Outcomes of Vocal Fold Immobility After Pediatric Cardiovascular Surgery

*Corresponding author: Anatoli F. Karas, Aniruddha Patki, Marisa A. Ryan, Patrick A. Upchurch, Rose J. Eapen and Eileen M. Raynor*

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retrospective study


Cardiovascular surgery is increasingly performed in children for congenital malformations of the heart and great vessels. Observed as vocal fold immobility, recurrent laryngeal nerve injury is a well-described complication. As overall outcomes improve and patients live longer, the sequelae of vocal fold immobility amplify insignificance. Families are often unaware of the longterm issues related to vocal fold immobility especially with regard to need for alternative alimentation routes. We report on the incidence of use of feeding tubes, the timing of vocal fold function return and need for additional aerodigestive interventions.
We reviewed 65 patients <2-years who underwent cardiovascular surgery at a tertiary center from 2008-2013 and were diagnosed post-operatively with vocal fold immobility by fiberoptic examination.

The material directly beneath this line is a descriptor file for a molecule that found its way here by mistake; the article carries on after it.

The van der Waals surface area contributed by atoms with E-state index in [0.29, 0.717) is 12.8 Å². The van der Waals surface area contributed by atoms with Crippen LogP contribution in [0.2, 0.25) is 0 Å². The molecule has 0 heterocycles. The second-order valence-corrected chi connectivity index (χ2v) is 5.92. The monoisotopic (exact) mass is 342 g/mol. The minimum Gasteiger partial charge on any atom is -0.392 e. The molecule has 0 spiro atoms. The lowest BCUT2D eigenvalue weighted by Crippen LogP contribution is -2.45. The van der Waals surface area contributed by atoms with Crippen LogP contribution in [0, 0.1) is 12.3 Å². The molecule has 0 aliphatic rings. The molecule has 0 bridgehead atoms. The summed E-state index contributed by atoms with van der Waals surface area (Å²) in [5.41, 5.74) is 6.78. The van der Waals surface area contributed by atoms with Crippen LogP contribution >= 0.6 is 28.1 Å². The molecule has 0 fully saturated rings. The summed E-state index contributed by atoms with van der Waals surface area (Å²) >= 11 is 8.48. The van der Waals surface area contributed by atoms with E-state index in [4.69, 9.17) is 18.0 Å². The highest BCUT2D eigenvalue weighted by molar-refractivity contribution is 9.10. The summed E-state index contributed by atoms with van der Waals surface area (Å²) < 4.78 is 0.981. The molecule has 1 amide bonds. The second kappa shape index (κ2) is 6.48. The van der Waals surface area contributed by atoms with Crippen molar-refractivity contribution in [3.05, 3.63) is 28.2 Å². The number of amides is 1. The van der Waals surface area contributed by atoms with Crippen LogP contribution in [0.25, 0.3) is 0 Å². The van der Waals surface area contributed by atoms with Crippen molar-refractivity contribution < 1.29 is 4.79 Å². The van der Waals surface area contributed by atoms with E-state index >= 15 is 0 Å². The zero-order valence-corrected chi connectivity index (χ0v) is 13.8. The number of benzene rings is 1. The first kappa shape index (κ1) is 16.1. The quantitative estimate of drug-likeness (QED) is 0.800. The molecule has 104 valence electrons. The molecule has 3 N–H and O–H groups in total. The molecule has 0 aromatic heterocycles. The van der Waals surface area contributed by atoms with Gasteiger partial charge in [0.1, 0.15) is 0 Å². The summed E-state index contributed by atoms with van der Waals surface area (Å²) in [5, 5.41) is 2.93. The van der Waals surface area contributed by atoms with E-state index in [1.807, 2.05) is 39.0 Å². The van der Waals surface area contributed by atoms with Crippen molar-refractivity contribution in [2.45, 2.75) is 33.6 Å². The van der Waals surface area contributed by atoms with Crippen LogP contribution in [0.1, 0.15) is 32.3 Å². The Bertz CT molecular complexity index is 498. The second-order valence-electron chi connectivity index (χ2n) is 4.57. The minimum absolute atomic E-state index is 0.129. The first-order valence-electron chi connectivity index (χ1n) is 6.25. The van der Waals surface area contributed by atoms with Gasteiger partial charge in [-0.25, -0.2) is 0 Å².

Patent ductus arteriosus and hypoplastic left heart syndrome were the most common of the cardiovascular anomalies included. The majority (92%) had unilateral left immobility. Recovery of motion was observed in 29% ranging from 1-month to 3-years. Hypoplastic left heart syndrome had a significant negative correlation with recovery. Forty-six percent required gastrostomy tube placement either to supplement their oral intake or to completely meet their nutritional needs. Forty-eight percent required subsequent aerodigestive surgery including direct laryngoscopy/bronchoscopy (22%), tracheostomy (8%) and vocal fold injection (5%).
Counseling of families and primary care providers regarding the impact of pediatric vocal fold immobility after cardiac surgery should include the high potential requirement for supplemental alimentation as well as the need for feeding and speech therapy. Longitudinal otolaryngology and speech pathology care is imperative with vocal fold immobility since the majority of these patients do not experience functional recovery and may require further interventions over time.
Vocal cord paralysis; Pediatric cardiovascular surgery; Pediatric aerodigestive disorders; Voice; Swallow; Gastrostomy.